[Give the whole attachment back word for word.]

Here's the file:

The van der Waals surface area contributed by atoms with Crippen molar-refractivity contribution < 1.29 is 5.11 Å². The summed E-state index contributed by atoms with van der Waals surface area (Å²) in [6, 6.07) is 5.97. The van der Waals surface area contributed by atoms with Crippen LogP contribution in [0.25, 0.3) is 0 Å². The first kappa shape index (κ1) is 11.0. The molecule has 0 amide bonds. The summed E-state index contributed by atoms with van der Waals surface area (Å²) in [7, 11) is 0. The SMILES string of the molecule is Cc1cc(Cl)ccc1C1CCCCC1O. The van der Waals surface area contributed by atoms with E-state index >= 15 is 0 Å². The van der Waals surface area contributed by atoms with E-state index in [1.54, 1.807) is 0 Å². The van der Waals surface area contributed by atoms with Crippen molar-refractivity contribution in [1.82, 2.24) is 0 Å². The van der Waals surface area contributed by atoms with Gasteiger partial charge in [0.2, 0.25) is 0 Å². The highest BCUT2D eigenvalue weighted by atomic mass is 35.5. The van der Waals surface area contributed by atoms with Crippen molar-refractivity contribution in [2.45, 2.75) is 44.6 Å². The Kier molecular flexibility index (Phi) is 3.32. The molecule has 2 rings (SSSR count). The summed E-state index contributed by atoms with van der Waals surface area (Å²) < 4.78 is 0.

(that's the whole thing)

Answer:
The van der Waals surface area contributed by atoms with Crippen molar-refractivity contribution < 1.29 is 5.11 Å². The summed E-state index contributed by atoms with van der Waals surface area (Å²) in [6, 6.07) is 5.97. The van der Waals surface area contributed by atoms with Crippen LogP contribution in [0.25, 0.3) is 0 Å². The first kappa shape index (κ1) is 11.0. The molecule has 0 amide bonds. The summed E-state index contributed by atoms with van der Waals surface area (Å²) in [7, 11) is 0. The SMILES string of the molecule is Cc1cc(Cl)ccc1C1CCCCC1O. The van der Waals surface area contributed by atoms with E-state index >= 15 is 0 Å². The van der Waals surface area contributed by atoms with E-state index in [1.54, 1.807) is 0 Å². The van der Waals surface area contributed by atoms with Crippen molar-refractivity contribution in [1.82, 2.24) is 0 Å². The van der Waals surface area contributed by atoms with Gasteiger partial charge in [0.2, 0.25) is 0 Å². The highest BCUT2D eigenvalue weighted by atomic mass is 35.5. The van der Waals surface area contributed by atoms with Crippen molar-refractivity contribution in [2.45, 2.75) is 44.6 Å². The Kier molecular flexibility index (Phi) is 3.32. The molecule has 2 rings (SSSR count). The summed E-state index contributed by atoms with van der Waals surface area (Å²) < 4.78 is 0.